st-petersburg montreal

Do dead men cry? Do words die?

Who swims and who sinks in your currents?

This home will be home again. Welcome,

Old friend, and dare not stay silent.

st-petersburg montreal

word by Boris But 

“What stranger does not first appear to be alien? Inspired by Alex Andreev’s masterful piece and anguished by the refugee crises and the oft-overlooked diaspora of vagrants everywhere, I crafted a poem about two strangers, perhaps parallel images, making a common home. What estranges people is the failure to recognize humanity in what we find unfamiliar. Stories imbue us with a transcendental magic, building homes where nothing should be.”

colour by Alex Andreev

“Alex Andreev lives in St. Petersburg, Russian Federation.
He’s been drawing, painting and doing graphic design over last 20 years.
He works as art-director in advertising agency and as senior concept artist for movie and game production. Born in 1972, Russia”

sitting on Marty’s lap

I used to care what people thought of me. Like, I’d wonder what the guy at the coffee shop thought about my hair. All through high school I worried about whether or not I was popular. Then I met Marty and he told me nobody gives a shit about anyone else. Seriously, he said, nobody gives a shit. I know that’s the kind of thing people say, but Marty actually meant it. He even put his hands on my face when he said it, not letting me look away, like he really needed me to listen.

Every morning we sit outside on his porch and share one coffee and one cigarette. The first time I went over to his place I brought him his own coffee, but he told me he’d rather just share mine. He only smokes because of the coffee. Those things would piss me off if he were anybody else. I used to hate girls who would sit on people’s laps. I once went on a rant for about an hour because this girl was sitting on her boyfriend’s lap even though there were about five empty chairs right there. But now I get it. I think I’d sit on Marty’s lap if he asked me to. Yes, I would definitely sit on Marty’s lap.



It was the kind of day where everyone’s happy but nobody’s totally sure why. I think it has something to do with the weather, or maybe it’s just everyone being happy that makes everyone happy, like some kind of psychological butterfly effect.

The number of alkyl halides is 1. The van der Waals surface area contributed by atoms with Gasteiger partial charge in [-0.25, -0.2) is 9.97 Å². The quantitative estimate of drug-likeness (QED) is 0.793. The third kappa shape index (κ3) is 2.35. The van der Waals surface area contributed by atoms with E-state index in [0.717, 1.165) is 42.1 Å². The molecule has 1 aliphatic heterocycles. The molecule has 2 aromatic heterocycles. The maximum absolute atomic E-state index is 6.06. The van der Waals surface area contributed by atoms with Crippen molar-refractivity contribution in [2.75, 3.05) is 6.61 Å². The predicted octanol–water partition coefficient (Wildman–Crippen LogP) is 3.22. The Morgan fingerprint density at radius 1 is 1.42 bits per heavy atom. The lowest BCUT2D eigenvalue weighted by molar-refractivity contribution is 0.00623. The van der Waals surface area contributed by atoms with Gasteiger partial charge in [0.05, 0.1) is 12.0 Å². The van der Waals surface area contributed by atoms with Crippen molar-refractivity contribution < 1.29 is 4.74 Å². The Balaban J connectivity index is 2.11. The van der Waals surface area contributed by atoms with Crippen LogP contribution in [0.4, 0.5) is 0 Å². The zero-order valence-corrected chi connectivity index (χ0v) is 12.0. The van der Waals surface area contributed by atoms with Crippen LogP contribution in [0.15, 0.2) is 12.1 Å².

We were sitting on Marty’s porch, but he had to go inside to get something he forgot. He was about to leave for work. Marty’s a lawyer. He says he got through law school by not caring about anybody or anything. He came back outside and just stood there. He checked his phone like he was in a hurry or something.

What if we got married? I asked.

We wouldn’t, he said.

Why not?

It’s not something we would do.

Sometimes I look at him out of the corner of my eye and I swear he’s different, like he’s only human when I’m looking him square in the face. I have dreams about him turning into an animal, becoming some terrific creature, but it always happens just out of view. The only reason I know for sure he’s changing is because it’s a dream, and you always know better in dreams.


I go into the coffee shop and I order one Americano. I sit outside the shop in one of those metal chairs that it’s impossible to get comfortable in. These kinds of places, the kind where they write your name on the coffee cup for you, never want you to stick around for long. It’s all a bunch of false comfort. I drink my coffee while I smoke my cigarette and I try to think about all the things I’m not going to miss.


words by Leah Mol

colour by EVLUK